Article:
“Bash ‘em with a broom, or something! Never mind if it isn’t nice. Save our flash gun for something bigger.”
Gunga only looked distressed.
On the seventh day their position became untenable. Some kind of sea creature, hidden under the ever-replenished storm waters, had found the concrete emplacements of their trading post to its liking. Just how it was done was never learned. It is doubtful that the creatures could gnaw away the solid stone--more likely the process was chemical, but none the less it was effective. The foundations crumbled; the metal shell subsided, rolled half over so that silty water leaked in through the straining seams, and threatened at any moment to be buffeted and urged away on the surface of the flood toward that distant vast sea which covers nine-tenths of the area of Inra.
“Time to mush for the mountains,” Forepaugh decided.
Gunga grinned. The Mountains of Perdition were, to his point of view, the only part of Inra even remotely inhabitable. They were sometimes fairly cool, and though perpetually pelted with rain, blazing with lightning and reverberating with thunder, they had caves that were fairly dry and too cool for the black mold. Sometimes, under favorable circumstances on their rugged peaks, one could get the full benefit of the enormous hot sun for whose actinic rays the Martian’s starved system yearned.
“Better pack a few cans of the food tablets,” the white man ordered. “Take a couple of waterproof sleeping bags for us, and a few hundred fire pellets. You can have the flash pistol; it may have a few more charges in it.”
Forepaugh broke the glass case marked “Emergency Only” and removed two more flash pistols. Well he knew that he would need them after passing beyond the trading area--perhaps sooner. His eyes fell on his personal chest, and he opened it for a brief examination. None of the contents seemed of any value, and he was about to pass when he dragged out a long, heavy, .45 caliber six-shooter in a holster, and a cartridge belt filled with shells. The Martian stared.
“Know what it is?” his master asked, handing him the weapon.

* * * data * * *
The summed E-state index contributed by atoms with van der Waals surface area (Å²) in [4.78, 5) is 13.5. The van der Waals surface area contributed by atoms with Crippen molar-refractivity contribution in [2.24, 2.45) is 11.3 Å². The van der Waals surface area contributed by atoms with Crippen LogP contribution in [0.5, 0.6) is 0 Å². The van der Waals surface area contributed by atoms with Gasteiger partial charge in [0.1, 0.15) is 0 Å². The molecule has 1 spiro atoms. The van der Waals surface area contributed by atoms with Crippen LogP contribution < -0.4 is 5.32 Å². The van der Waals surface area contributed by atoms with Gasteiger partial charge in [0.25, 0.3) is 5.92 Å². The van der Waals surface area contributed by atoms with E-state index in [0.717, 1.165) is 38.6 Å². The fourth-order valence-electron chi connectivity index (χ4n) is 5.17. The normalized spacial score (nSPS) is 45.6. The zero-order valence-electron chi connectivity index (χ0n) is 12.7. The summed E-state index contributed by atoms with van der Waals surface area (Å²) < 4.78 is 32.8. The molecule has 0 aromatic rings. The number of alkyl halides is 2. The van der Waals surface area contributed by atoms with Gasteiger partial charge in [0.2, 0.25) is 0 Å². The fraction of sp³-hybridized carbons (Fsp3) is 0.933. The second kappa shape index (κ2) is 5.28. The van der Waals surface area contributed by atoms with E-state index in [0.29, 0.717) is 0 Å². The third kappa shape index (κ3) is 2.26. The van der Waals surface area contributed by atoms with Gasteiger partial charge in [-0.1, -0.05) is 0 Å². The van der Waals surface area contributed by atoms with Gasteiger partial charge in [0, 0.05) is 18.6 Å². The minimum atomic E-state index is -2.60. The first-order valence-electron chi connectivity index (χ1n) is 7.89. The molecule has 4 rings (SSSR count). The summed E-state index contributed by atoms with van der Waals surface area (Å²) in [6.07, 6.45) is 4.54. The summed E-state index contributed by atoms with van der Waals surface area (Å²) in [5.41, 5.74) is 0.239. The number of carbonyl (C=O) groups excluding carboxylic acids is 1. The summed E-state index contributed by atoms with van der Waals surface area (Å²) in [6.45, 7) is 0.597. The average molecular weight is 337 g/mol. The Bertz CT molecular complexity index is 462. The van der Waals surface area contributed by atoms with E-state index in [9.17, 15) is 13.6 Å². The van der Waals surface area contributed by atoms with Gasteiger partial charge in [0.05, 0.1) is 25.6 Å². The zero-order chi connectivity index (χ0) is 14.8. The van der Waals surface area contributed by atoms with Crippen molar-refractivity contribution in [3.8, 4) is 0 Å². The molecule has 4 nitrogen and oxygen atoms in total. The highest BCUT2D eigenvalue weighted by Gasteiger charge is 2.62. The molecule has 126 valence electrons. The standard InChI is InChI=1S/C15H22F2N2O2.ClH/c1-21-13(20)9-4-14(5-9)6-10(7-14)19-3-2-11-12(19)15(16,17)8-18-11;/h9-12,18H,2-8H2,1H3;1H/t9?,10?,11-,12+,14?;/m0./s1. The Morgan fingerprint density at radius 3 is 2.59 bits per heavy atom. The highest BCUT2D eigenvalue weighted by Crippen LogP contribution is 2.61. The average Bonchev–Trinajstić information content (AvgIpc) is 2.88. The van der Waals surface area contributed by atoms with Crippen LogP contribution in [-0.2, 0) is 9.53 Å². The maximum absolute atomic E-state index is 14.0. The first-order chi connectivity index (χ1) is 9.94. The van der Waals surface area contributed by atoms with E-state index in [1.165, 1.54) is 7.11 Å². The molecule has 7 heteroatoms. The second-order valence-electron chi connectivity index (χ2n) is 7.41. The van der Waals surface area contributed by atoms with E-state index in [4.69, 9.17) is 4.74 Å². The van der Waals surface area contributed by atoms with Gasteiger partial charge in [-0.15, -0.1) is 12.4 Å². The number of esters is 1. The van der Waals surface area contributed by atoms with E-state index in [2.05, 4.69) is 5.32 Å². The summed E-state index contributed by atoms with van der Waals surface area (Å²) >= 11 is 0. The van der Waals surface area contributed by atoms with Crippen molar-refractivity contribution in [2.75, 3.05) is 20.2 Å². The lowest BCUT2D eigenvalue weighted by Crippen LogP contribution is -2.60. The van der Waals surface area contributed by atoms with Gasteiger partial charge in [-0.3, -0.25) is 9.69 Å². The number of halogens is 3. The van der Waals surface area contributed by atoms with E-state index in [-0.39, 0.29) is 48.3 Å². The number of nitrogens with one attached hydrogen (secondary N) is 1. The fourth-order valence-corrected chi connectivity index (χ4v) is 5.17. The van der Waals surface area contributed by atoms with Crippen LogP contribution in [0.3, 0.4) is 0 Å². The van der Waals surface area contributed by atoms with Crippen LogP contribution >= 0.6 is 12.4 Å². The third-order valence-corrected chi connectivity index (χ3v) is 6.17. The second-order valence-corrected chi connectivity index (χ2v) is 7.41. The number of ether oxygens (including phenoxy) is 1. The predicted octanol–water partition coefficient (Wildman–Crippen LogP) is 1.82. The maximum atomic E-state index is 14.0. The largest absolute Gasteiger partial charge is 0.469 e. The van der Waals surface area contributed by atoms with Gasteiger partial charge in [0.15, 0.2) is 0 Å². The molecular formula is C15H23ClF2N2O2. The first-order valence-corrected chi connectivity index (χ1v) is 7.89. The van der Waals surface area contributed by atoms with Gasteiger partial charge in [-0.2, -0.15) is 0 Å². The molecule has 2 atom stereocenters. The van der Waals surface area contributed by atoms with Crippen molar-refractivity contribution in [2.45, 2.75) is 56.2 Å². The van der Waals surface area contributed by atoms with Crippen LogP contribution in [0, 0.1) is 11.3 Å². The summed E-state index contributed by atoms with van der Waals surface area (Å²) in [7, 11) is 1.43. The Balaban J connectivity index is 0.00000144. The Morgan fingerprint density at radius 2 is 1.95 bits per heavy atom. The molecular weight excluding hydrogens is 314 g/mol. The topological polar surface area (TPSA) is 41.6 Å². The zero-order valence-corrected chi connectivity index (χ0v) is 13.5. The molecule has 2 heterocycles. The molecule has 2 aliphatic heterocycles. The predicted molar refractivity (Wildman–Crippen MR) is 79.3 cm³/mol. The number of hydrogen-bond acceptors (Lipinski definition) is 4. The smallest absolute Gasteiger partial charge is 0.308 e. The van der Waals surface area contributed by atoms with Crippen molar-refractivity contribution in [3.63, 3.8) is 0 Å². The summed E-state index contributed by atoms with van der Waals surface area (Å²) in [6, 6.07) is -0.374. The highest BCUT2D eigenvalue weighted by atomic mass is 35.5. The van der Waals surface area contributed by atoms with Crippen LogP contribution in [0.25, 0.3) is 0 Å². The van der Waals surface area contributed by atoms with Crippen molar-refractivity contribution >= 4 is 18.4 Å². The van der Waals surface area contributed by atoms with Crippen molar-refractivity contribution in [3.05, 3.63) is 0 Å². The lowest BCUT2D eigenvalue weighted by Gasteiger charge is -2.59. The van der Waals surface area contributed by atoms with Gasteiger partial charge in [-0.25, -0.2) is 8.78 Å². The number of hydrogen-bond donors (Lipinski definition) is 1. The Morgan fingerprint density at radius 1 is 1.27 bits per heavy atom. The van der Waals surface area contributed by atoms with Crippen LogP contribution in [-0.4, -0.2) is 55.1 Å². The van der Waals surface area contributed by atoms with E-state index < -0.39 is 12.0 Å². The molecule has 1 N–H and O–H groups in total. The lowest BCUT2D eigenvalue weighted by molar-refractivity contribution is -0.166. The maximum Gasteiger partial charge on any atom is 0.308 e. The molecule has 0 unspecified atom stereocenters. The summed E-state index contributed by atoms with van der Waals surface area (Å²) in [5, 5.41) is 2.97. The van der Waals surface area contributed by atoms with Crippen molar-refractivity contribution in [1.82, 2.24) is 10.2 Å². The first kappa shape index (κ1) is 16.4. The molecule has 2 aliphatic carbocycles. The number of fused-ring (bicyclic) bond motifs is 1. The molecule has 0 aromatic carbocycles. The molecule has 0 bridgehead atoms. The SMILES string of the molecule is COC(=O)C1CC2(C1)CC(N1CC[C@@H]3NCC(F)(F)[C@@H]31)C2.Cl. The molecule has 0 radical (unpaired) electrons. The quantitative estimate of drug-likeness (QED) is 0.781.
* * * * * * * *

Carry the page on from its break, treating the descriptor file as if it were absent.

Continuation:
“Gunga not know.” He took it and examined it curiously. It was a fine museum piece in an excellent state of preservation, the metal overlaid with the patina of age, but free from rust and corrosion.
“It’s a weapon of the Ancients,” Forepaugh explained. “It was a sort of family heirloom and is over 300 years old. One of my grandfathers used it in the famous Northwest Mounted Police. Wonder if it’ll still shoot.”
He leveled the weapon at a fat, sightless wriggler that came squirming through a seam, squinting unaccustomed eyes along the barrel. There was a violent explosion, and the wriggler disappeared in a smear of dirty green. Gunga nearly fell over backward in fright, and even Forepaugh was shaken. He was surprised that the ancient cartridge had exploded at all, though he knew powder making had reached a high level of perfection before explosive chemical weapons had yielded to the newer, lighter, and infinitely more powerful ray weapons. The gun would impede their progress. It would be of very little use against the giant Carnivora of Inra. Yet something--perhaps a sentimental attachment, perhaps what his ancestors would have called a “hunch”--compelled him to strap it around his waist. He carefully packed a few essentials in his knapsack, together with one chronometer and a tiny gyroscopic compass. So equipped, they could travel with a fair degree of precision toward the mountains some hundred miles on the other side of a steaming forest, a-crawl with feral life, and hot with blood-lust.
Man and master descended into the warm waters and, without a backward glance, left the trading post to its fate. There was not even any use in leaving a note. Their relief ship, soon due, would never find the station without radio direction.
The current was strong, but the water gradually became shallower as they ascended the sloping rock. After half an hour they saw ahead of them the loom of the forest, and with some trepidation they entered the gloom cast by the towering, fernlike trees, whose tops disappeared in murky fog. Tangled vines impeded their progress. Quagmires lay in wait for them, and tough weeds tripped them, sometimes throwing one or another into the mud among squirming small reptiles that lashed at them with spiked, poisonous feet and then fell to pieces, each piece to lie in the bubbling ooze until it grew again into a whole animal.